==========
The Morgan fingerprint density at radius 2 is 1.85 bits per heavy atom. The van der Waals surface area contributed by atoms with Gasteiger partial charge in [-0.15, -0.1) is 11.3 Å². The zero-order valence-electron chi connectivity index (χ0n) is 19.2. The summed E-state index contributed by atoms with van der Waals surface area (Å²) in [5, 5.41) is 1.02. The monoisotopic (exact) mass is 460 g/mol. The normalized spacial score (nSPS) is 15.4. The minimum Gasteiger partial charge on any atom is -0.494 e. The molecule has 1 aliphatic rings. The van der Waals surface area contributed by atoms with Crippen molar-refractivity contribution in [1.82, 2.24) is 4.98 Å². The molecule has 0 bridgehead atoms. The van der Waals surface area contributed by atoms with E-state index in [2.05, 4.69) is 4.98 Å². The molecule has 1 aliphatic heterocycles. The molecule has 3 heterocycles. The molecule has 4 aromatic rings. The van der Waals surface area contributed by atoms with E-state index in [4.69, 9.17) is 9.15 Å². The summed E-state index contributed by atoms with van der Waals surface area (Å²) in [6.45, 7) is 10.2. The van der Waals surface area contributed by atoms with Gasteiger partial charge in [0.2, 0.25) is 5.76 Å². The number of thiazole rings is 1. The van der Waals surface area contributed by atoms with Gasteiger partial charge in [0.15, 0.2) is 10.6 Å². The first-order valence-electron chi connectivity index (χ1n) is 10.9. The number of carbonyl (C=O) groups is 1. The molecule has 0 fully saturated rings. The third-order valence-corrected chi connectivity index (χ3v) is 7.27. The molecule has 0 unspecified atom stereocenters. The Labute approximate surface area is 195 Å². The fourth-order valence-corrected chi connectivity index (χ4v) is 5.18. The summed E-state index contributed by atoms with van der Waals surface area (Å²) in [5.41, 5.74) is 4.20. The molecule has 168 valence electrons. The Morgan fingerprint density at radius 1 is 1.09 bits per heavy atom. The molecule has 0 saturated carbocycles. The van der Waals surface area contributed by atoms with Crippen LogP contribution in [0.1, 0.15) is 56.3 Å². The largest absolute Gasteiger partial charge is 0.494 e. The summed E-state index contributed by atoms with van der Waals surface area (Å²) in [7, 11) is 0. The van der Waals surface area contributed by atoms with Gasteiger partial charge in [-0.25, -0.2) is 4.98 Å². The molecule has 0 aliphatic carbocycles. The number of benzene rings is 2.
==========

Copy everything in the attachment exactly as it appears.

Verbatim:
The Morgan fingerprint density at radius 2 is 1.85 bits per heavy atom. The van der Waals surface area contributed by atoms with Gasteiger partial charge in [-0.15, -0.1) is 11.3 Å². The zero-order valence-electron chi connectivity index (χ0n) is 19.2. The summed E-state index contributed by atoms with van der Waals surface area (Å²) in [5, 5.41) is 1.02. The monoisotopic (exact) mass is 460 g/mol. The normalized spacial score (nSPS) is 15.4. The minimum Gasteiger partial charge on any atom is -0.494 e. The molecule has 1 aliphatic rings. The van der Waals surface area contributed by atoms with Crippen molar-refractivity contribution in [1.82, 2.24) is 4.98 Å². The molecule has 0 bridgehead atoms. The van der Waals surface area contributed by atoms with E-state index in [2.05, 4.69) is 4.98 Å². The molecule has 1 aliphatic heterocycles. The molecule has 3 heterocycles. The molecule has 4 aromatic rings. The van der Waals surface area contributed by atoms with E-state index in [4.69, 9.17) is 9.15 Å². The summed E-state index contributed by atoms with van der Waals surface area (Å²) in [6.45, 7) is 10.2. The van der Waals surface area contributed by atoms with Gasteiger partial charge in [0.2, 0.25) is 5.76 Å². The number of thiazole rings is 1. The van der Waals surface area contributed by atoms with Gasteiger partial charge in [0.15, 0.2) is 10.6 Å². The first-order valence-electron chi connectivity index (χ1n) is 10.9. The number of carbonyl (C=O) groups is 1. The molecule has 0 fully saturated rings. The third-order valence-corrected chi connectivity index (χ3v) is 7.27. The molecule has 0 unspecified atom stereocenters. The Labute approximate surface area is 195 Å². The fourth-order valence-corrected chi connectivity index (χ4v) is 5.18. The summed E-state index contributed by atoms with van der Waals surface area (Å²) in [5.41, 5.74) is 4.20. The molecule has 168 valence electrons. The Morgan fingerprint density at radius 1 is 1.09 bits per heavy atom. The molecule has 0 saturated carbocycles. The van der Waals surface area contributed by atoms with Crippen LogP contribution in [0.1, 0.15) is 56.3 Å². The largest absolute Gasteiger partial charge is 0.494 e. The summed E-state index contributed by atoms with van der Waals surface area (Å²) in [7, 11) is 0. The van der Waals surface area contributed by atoms with Gasteiger partial charge in [-0.25, -0.2) is 4.98 Å². The molecule has 0 aliphatic carbocycles. The number of benzene rings is 2.